The nucleic acid specific for the antigen can be detected utilizing a nucleic acid amplification technique, such as polymerase chain reaction or ligase chain reaction. Alternatively, the nucleic acid is detected utilizing the direct hybridization or by utilizing a restriction fragment length polymorphism. For example, the present invention provides a method of detecting the presence of C. jejuni , possessing the PEBIA antigen, comprising ascertaining the presence of a nucleotide sequence associated with a restriction endonuclease cleavage site. In addition, PCR primers which hybridize only with nucleic acids specific for the antigen can be utilized. The presence of amplification indicates the presence of the antigen. In another embodiment, a restriction fragment of a DNA sample can be εequenced directly using for example, Sanger ddNTp sequencing or 7-deaza-2'-deoxyguanosine 5'-triphosphate and Taq polymerase, and compared to the known unique sequence to detect C. jejuni . In a further embodiment, the present invention provides a method, of detecting the presence of C. jejuni by selective amplification by the methods described above. In yet another embodiment, C. jejuni can be detected by directly hybridizing the unique sequence with a PEBIA selective nucleic acid probe. Furthermore, the nucleotide sequence could be amplified prior to hybridization by the methods described above.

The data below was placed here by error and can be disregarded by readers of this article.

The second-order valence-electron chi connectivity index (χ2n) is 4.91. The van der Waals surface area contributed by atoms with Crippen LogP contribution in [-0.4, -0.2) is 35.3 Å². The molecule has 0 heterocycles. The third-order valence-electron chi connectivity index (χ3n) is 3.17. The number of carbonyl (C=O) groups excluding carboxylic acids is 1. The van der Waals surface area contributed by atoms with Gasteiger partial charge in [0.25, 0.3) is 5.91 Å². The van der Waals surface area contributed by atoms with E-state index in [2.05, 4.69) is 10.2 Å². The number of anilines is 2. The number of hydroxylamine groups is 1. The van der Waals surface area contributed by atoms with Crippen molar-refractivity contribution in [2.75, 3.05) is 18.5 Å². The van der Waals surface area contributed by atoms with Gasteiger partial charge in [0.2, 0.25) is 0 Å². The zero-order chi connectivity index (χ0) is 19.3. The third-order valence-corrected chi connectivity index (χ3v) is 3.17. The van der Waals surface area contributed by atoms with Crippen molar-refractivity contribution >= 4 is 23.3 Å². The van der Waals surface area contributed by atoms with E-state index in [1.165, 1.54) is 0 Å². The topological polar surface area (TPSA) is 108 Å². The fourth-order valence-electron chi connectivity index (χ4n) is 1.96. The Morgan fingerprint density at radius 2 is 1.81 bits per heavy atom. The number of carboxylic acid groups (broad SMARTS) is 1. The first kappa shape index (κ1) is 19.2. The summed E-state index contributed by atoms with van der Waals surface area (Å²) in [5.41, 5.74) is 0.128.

Once specific sequences are shown to be associated with C . jejuni , the methods to detect specific sequences are standard in the art. Detection of specific sequences using direct probing involves the use of oligonucleotide probes which may be prepared, for example, synthetically or by nick translation. The probes may be suitably labeled using, for example, a radio label, enzyme label, fluorescent label, biotin- avidin label and the like for subsequent visualization in the example of Southern blot hybridization procedure. The labeled probe is reacted with a bound sample DNA, e.g., to a nitrocellulose sheet under conditions such that only fully complementary sequences hybridize. The areas that carry DNA sequences complementary to the labeled DNA probe become labeled themselves as a consequence of the reannealing reaction. The areas of the filter that exhibit such labeling may then be visualized, for example, by autoradiography. The label probe is reacted with a DNA sample bound to, for example, nitrocellulose under conditions such that only fully complementary sequences will hybridize. The stringency of hybridization is usually 5°C below the Ti (the irreversible melting temperature of the hybrid formed between the probe and its target sequence) for the given chain length. For 20mers, the recommended hybridization temperature is about 58°C. The washing temperatures are unique to the sequence under investigation and need to be optimized for each variant.